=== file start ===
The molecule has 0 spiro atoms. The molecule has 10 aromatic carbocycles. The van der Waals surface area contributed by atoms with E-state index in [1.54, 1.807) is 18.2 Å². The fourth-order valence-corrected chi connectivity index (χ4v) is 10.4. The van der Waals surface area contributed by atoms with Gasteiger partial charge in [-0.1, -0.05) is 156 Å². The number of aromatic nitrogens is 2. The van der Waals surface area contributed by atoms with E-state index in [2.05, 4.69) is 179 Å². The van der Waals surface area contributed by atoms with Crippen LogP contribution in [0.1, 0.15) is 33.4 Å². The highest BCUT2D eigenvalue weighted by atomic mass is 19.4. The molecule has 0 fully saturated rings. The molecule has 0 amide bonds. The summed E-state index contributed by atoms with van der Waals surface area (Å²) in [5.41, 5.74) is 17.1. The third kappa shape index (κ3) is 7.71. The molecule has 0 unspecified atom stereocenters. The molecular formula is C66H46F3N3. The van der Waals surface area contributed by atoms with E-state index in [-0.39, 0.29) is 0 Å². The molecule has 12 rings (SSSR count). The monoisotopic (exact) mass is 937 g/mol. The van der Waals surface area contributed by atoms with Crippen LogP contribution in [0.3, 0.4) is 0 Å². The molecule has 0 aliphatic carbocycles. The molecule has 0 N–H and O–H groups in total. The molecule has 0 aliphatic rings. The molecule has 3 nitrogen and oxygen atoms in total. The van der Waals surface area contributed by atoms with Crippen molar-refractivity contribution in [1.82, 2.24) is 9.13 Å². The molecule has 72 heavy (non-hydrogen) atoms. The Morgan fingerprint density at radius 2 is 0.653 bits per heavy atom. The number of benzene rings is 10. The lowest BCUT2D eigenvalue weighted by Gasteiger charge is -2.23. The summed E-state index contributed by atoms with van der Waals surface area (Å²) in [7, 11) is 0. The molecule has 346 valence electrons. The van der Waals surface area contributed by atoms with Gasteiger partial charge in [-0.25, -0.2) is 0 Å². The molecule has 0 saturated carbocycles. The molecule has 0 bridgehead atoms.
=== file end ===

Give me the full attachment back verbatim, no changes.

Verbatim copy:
The molecule has 0 spiro atoms. The molecule has 10 aromatic carbocycles. The van der Waals surface area contributed by atoms with E-state index in [1.54, 1.807) is 18.2 Å². The fourth-order valence-corrected chi connectivity index (χ4v) is 10.4. The van der Waals surface area contributed by atoms with Gasteiger partial charge in [-0.1, -0.05) is 156 Å². The number of aromatic nitrogens is 2. The van der Waals surface area contributed by atoms with E-state index in [2.05, 4.69) is 179 Å². The van der Waals surface area contributed by atoms with Crippen LogP contribution in [0.1, 0.15) is 33.4 Å². The highest BCUT2D eigenvalue weighted by atomic mass is 19.4. The molecule has 0 fully saturated rings. The molecule has 0 amide bonds. The summed E-state index contributed by atoms with van der Waals surface area (Å²) in [5.41, 5.74) is 17.1. The third kappa shape index (κ3) is 7.71. The molecule has 0 unspecified atom stereocenters. The molecular formula is C66H46F3N3. The van der Waals surface area contributed by atoms with E-state index in [-0.39, 0.29) is 0 Å². The molecule has 12 rings (SSSR count). The monoisotopic (exact) mass is 937 g/mol. The van der Waals surface area contributed by atoms with Crippen LogP contribution in [0.3, 0.4) is 0 Å². The molecule has 0 aliphatic carbocycles. The molecule has 0 N–H and O–H groups in total. The molecule has 0 aliphatic rings. The molecule has 3 nitrogen and oxygen atoms in total. The van der Waals surface area contributed by atoms with Crippen molar-refractivity contribution in [1.82, 2.24) is 9.13 Å². The molecule has 72 heavy (non-hydrogen) atoms. The Morgan fingerprint density at radius 2 is 0.653 bits per heavy atom. The number of benzene rings is 10. The lowest BCUT2D eigenvalue weighted by Gasteiger charge is -2.23. The summed E-state index contributed by atoms with van der Waals surface area (Å²) in [7, 11) is 0. The molecule has 346 valence electrons. The van der Waals surface area contributed by atoms with Gasteiger partial charge in [-0.25, -0.2) is 0 Å². The molecule has 0 saturated carbocycles. The molecule has 0 bridgehead atoms.